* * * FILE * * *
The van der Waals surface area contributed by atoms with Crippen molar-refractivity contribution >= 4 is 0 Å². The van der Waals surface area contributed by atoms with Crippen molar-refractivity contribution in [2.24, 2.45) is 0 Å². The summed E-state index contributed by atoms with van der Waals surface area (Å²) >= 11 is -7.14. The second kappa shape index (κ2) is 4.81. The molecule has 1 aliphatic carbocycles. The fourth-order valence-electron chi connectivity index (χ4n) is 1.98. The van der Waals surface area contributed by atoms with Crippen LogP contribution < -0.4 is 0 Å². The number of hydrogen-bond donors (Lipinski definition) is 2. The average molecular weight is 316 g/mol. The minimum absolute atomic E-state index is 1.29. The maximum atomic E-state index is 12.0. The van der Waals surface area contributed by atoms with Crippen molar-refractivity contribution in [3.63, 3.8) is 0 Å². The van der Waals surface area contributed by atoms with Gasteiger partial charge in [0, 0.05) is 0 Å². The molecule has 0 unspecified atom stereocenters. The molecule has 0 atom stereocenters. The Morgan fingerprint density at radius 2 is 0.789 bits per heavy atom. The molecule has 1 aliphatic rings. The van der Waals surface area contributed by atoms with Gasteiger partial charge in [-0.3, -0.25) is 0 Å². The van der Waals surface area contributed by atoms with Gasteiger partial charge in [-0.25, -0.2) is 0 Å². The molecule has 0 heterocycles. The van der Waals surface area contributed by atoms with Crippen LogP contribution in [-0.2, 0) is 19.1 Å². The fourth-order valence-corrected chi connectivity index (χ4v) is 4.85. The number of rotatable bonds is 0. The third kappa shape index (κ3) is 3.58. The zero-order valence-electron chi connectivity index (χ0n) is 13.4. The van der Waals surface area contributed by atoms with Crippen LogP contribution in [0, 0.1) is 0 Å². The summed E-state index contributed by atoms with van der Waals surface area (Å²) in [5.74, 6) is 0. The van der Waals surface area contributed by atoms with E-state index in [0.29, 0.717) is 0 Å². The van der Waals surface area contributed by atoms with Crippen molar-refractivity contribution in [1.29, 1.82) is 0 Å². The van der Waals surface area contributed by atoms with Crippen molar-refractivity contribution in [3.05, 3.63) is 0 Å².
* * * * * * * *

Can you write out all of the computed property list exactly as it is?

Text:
The van der Waals surface area contributed by atoms with Crippen molar-refractivity contribution >= 4 is 0 Å². The van der Waals surface area contributed by atoms with Crippen molar-refractivity contribution in [2.24, 2.45) is 0 Å². The summed E-state index contributed by atoms with van der Waals surface area (Å²) >= 11 is -7.14. The second kappa shape index (κ2) is 4.81. The molecule has 1 aliphatic carbocycles. The fourth-order valence-electron chi connectivity index (χ4n) is 1.98. The van der Waals surface area contributed by atoms with Crippen LogP contribution < -0.4 is 0 Å². The number of hydrogen-bond donors (Lipinski definition) is 2. The average molecular weight is 316 g/mol. The minimum absolute atomic E-state index is 1.29. The maximum atomic E-state index is 12.0. The van der Waals surface area contributed by atoms with Crippen molar-refractivity contribution in [3.63, 3.8) is 0 Å². The van der Waals surface area contributed by atoms with Gasteiger partial charge in [0, 0.05) is 0 Å². The molecule has 0 unspecified atom stereocenters. The molecule has 0 atom stereocenters. The Morgan fingerprint density at radius 2 is 0.789 bits per heavy atom. The molecule has 1 aliphatic rings. The van der Waals surface area contributed by atoms with Gasteiger partial charge in [-0.3, -0.25) is 0 Å². The van der Waals surface area contributed by atoms with Gasteiger partial charge in [-0.25, -0.2) is 0 Å². The molecule has 0 heterocycles. The van der Waals surface area contributed by atoms with Crippen LogP contribution in [-0.2, 0) is 19.1 Å². The fourth-order valence-corrected chi connectivity index (χ4v) is 4.85. The number of rotatable bonds is 0. The third kappa shape index (κ3) is 3.58. The zero-order valence-electron chi connectivity index (χ0n) is 13.4. The van der Waals surface area contributed by atoms with Crippen LogP contribution in [0, 0.1) is 0 Å². The summed E-state index contributed by atoms with van der Waals surface area (Å²) in [5.74, 6) is 0. The van der Waals surface area contributed by atoms with E-state index in [0.29, 0.717) is 0 Å². The van der Waals surface area contributed by atoms with Crippen molar-refractivity contribution in [1.29, 1.82) is 0 Å². The van der Waals surface area contributed by atoms with Crippen molar-refractivity contribution in [3.05, 3.63) is 0 Å².